What you didn’t know about online chat?
June 11, 2014
As consumers migrate online to manage their business transactions and decisions, the influence of online chat on the customer experience will continue to increase. A recent report states that one-fifth of both Gen Y (ages 18-27) and Gen X (ages 28-40) consumers located and engaged in online chat when they visited a company’s website. Comparatively, just one-tenth of boomers and seniors take advantage of chat. (1) As boomers and seniors move closer to retirement, their financial influence in the global marketplace will be replaced by Gen Y and X.
The sales metrics linked to online chat implementation also reflect its growing importance. According to a number of industry reports released recently:
– 77 percent of chat users agree the new interaction method positively influences their attitude about the retailer they were considering buying from; (3)
– 63 percent of respondents reported they were more likely to return to a website after experiencing live chat; (4) and
Proactive vs. Reactive Chat
Online chat can be deployed in different ways. Some platforms are designed to be reactive. They require the user to actively click a button on the host’s website to “chat with us.” Other vendors favor a proactive approach. Instead of waiting for a potential customer to click the button, they invite website visitors to engage with an agent. This invitation, generally in the form of a pop-up window, is triggered by a variety of pre-determined criteria, ranging from abandoned shopping carts, a set of page views, or the appearance of high-value customers.
The popularity of online chat among customers has led to significant ROI, which varies depending on how actively chat is deployed. Proactive chat produces more striking results. In one study, reactive chat earned a 15 percent return on investment, compared to proactive chat’s impressive 105 percent. (6)
Benefits of Online Chat
Online chat delivers rapid, personalized and timely communications through direct interaction, resulting in a wide range of benefits:
– Chat shortens the sales process by creating additional positive impressions that move a prospect quickly and efficiently through the sales cycle while resolving customer issues and objections immediately.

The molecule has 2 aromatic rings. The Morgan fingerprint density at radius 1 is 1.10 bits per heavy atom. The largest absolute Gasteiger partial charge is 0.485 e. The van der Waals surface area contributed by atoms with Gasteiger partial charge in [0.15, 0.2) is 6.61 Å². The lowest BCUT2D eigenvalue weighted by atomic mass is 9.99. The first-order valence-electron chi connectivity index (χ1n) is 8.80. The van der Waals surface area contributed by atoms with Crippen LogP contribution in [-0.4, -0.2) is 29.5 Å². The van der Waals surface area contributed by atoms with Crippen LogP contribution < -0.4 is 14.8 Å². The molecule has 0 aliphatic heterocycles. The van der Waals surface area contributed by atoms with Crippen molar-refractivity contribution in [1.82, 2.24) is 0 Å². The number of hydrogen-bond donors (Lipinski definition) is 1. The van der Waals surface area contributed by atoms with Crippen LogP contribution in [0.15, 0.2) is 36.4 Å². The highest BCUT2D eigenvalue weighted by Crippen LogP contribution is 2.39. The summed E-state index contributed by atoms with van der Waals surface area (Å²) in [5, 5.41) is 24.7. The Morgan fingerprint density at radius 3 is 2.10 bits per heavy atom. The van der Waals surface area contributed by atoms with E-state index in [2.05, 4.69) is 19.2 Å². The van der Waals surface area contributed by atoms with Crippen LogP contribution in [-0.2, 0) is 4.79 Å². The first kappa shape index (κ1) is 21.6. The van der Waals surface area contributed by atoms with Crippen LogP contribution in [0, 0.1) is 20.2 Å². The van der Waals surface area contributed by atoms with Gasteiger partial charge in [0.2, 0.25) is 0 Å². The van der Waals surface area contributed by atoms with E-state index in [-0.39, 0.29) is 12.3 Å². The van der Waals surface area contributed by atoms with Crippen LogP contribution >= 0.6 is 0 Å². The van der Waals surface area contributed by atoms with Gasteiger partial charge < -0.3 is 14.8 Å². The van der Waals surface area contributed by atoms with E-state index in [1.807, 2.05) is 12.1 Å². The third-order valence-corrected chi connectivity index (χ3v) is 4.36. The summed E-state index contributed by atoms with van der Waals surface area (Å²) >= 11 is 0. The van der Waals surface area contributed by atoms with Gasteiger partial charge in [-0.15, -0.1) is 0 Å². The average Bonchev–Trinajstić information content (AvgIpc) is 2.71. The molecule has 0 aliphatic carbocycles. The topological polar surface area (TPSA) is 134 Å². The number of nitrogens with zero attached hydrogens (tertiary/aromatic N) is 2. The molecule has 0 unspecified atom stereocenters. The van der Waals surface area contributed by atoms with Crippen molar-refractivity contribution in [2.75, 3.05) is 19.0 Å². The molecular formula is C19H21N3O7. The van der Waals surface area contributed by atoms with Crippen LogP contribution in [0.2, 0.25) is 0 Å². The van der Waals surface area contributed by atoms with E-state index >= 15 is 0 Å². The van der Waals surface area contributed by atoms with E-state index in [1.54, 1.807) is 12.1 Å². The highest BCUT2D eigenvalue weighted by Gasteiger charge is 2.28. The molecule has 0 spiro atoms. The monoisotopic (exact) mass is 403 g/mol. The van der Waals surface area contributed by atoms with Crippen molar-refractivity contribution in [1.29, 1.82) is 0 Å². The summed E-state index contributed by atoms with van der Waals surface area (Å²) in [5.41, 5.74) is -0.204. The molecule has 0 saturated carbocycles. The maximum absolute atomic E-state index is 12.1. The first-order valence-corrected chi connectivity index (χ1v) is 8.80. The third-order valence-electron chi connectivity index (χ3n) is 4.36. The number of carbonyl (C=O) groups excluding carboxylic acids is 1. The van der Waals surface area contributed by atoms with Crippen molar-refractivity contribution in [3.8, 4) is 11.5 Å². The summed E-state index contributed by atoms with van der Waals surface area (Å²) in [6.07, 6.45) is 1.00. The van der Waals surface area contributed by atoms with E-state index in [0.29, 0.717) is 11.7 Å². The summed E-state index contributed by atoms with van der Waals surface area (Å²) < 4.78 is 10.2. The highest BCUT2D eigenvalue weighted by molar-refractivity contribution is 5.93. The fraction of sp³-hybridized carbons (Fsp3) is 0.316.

– Chat reduces overall contact center costs by reducing average interaction costs, while allowing customers to quickly and easily access additional information online. This leads to happier, more satisfied customers and fewer future calls.
– Chat helps close sales by allowing agents to recover customers before they abandon a transaction and assist them with the completion of order forms.
– Chat allows for increased transaction values by creating up-sell and cross-sell opportunities.
– Chat agents can multi-task. Well-trained and well-equipped agents can handle multiple chats simultaneously due to the time it takes customers to type in their questions or view information – all without sacrificing customer experience.
Surprisingly, Still a Limited Channel
Despite these benefits and the general appetite for online chat among the public, online sales chat is often unavailable. When it is offered, the customer experience can be improved. While there have been significant developments to the software and online platforms, technical aspects of the chat channel often overshadow the importance of the human aspects of the customer service engagement. Correctly implemented, chat can re-introduce the “human element” into the online interaction to significantly enhance the quality of the total customer experience.
(1) Forrester Research – Best Practices: Implementing Online Chat, page 3 (2009)
(2) Bold Software Survey (2010)
(3) Bold Software Survey (2010)
(4) e.Marketer.com Survey (2009)
(5) e.Marketer.com Survey (2009)
(6) Forrester Research – The ROI of Interactive Chat, page 1 (2008)
Everest Group conducted a study with the purpose of assessing the business impacts of contact center attrition by using a methodology which breaks down the impact of attrition to the level of the individual contact center customer service representative, showing how the departure of a given individual generates a series of cost and revenue associated outcomes.